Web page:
Cardiac 'anomaly' forces Navardauskas out for at least one month

Haussler training again after arthroscopic knee treatment, says Bahrain-Merida

Heinrich Haussler returned to riding Saturday following a recent arthroscopic treatment of his knee, while Ramunas Navarduaskas is out for at least a month after tests detected a cardiac arrhythmia.

Bahrain-Merida updated both riders' conditions Saturday on the team website.

“All is going very good after the arthroscopy, no pain, not much swelling and I feel good,” Haussler said. “I went for my first ride today and it went very well. Now I will just follow the normal rehab protocol, build up my left leg up again and as soon as I can get back to normal training again I will be back with my teammates out on the road and the races.”

Haussler initially injured his left knee in a crash in November 2016. After a series of conservative treatments, it was decided to operate in January, causing him to miss the official presentation of his new team. A “significant slowdown of the recovery program" for the 33-year-old caused him to delay the start of his season until the Four Days of Dunkirk last month. He finished 20th overall in the six-stage race, but he hasn’t raced since.

Team doctor Carlo Guardascione explained Haussler’s most recent procedure: “Ten days ago, in Orthopedic Klinik of Basel, a second arthroscopic treatment was necessary for reduce an important hypertrophic Hoffa’s fat body that created impingement inside the left knee. Surgery treatment was excellent and the first check done yesterday shows a dry knee and a good performance about movements and stability.”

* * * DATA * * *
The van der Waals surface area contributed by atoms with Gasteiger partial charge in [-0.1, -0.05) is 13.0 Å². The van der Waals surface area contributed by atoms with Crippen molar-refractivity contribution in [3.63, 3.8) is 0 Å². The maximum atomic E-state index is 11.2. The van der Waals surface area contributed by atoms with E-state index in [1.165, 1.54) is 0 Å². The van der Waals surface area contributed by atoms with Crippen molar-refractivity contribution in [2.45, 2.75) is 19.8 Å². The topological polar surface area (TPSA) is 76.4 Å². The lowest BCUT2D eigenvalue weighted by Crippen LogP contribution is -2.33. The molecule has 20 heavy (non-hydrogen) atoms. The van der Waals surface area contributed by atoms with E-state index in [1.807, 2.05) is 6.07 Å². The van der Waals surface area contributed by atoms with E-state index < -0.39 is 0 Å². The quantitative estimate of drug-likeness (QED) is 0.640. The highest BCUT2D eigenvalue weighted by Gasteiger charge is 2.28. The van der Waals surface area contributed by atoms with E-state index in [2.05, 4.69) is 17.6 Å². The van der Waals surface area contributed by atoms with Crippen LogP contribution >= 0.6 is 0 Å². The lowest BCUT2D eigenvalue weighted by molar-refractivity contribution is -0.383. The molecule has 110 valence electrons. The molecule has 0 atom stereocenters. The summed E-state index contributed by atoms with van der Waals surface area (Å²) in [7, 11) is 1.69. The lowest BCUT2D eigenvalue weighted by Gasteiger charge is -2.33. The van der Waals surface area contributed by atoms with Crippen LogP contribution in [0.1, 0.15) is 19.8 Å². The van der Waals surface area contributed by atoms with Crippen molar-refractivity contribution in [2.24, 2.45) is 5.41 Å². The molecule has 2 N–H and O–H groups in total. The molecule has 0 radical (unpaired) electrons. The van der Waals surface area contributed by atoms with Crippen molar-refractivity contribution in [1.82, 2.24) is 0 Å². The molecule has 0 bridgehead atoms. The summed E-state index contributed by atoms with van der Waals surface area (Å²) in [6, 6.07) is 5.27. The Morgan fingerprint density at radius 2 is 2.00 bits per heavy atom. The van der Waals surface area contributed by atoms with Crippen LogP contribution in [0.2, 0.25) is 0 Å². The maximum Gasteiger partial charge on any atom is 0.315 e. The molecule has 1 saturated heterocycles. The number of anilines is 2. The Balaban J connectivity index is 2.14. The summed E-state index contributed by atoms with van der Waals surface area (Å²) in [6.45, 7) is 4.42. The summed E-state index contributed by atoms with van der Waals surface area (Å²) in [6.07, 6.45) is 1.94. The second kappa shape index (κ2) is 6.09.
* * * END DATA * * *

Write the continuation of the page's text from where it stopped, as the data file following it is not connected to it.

Navardauskas, meanwhile, has at least a month off the bike before he can begin riding again after tests discovered the cardiac anomaly.

“As a result of extensive cardiac examinations of level 2 carried out at the National Olympic Center in Lithuania, the presence of a cardiac arrhythmia requires a period of rest and de-training of at least one month, after that a further cardiological check-up will definitively clarify the evolution of the cardiac anomaly found,” Guardascione said.

Navardauskas missed the Giro d’Italia with reported gastroenteritis, but he returned earlier this month to compete in the Criterium du Dauphine, where he abandoned on the final day. In Saturday’s announcement, Navardauskas said he feels OK and misses racing.

“So far I am resting at home in Lithuania and waiting for what doctors will tell me to do,” he said. “I hope it is just overtired after last two seasons and that I will be back on the bike soon.”

Related Articles

Back to top